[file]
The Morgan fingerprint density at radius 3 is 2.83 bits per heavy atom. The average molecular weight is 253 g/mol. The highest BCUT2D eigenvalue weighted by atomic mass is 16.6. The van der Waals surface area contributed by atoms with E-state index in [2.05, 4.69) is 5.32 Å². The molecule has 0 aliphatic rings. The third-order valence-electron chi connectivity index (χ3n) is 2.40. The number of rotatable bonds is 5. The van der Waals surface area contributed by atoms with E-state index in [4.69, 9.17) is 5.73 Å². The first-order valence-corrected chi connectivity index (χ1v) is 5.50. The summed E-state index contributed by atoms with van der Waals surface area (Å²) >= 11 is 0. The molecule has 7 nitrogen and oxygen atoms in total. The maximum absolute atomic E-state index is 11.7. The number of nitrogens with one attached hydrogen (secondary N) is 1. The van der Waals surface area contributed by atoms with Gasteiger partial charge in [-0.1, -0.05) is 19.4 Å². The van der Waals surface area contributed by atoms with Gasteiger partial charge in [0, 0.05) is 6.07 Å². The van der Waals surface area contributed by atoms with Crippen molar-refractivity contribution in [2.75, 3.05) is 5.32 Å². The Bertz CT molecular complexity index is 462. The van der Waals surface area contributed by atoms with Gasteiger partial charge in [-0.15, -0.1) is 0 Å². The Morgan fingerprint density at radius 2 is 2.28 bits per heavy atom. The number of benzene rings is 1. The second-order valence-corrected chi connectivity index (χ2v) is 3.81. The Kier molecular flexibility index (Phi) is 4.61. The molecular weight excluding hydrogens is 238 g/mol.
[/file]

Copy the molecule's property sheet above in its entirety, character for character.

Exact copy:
The Morgan fingerprint density at radius 3 is 2.83 bits per heavy atom. The average molecular weight is 253 g/mol. The highest BCUT2D eigenvalue weighted by atomic mass is 16.6. The van der Waals surface area contributed by atoms with E-state index in [2.05, 4.69) is 5.32 Å². The molecule has 0 aliphatic rings. The third-order valence-electron chi connectivity index (χ3n) is 2.40. The number of rotatable bonds is 5. The van der Waals surface area contributed by atoms with E-state index in [4.69, 9.17) is 5.73 Å². The first-order valence-corrected chi connectivity index (χ1v) is 5.50. The summed E-state index contributed by atoms with van der Waals surface area (Å²) >= 11 is 0. The molecule has 7 nitrogen and oxygen atoms in total. The maximum absolute atomic E-state index is 11.7. The number of nitrogens with one attached hydrogen (secondary N) is 1. The van der Waals surface area contributed by atoms with Gasteiger partial charge in [-0.1, -0.05) is 19.4 Å². The van der Waals surface area contributed by atoms with Gasteiger partial charge in [0, 0.05) is 6.07 Å². The van der Waals surface area contributed by atoms with Crippen molar-refractivity contribution in [2.75, 3.05) is 5.32 Å². The Bertz CT molecular complexity index is 462. The van der Waals surface area contributed by atoms with Gasteiger partial charge in [-0.15, -0.1) is 0 Å². The Morgan fingerprint density at radius 2 is 2.28 bits per heavy atom. The number of benzene rings is 1. The second-order valence-corrected chi connectivity index (χ2v) is 3.81. The Kier molecular flexibility index (Phi) is 4.61. The molecular weight excluding hydrogens is 238 g/mol.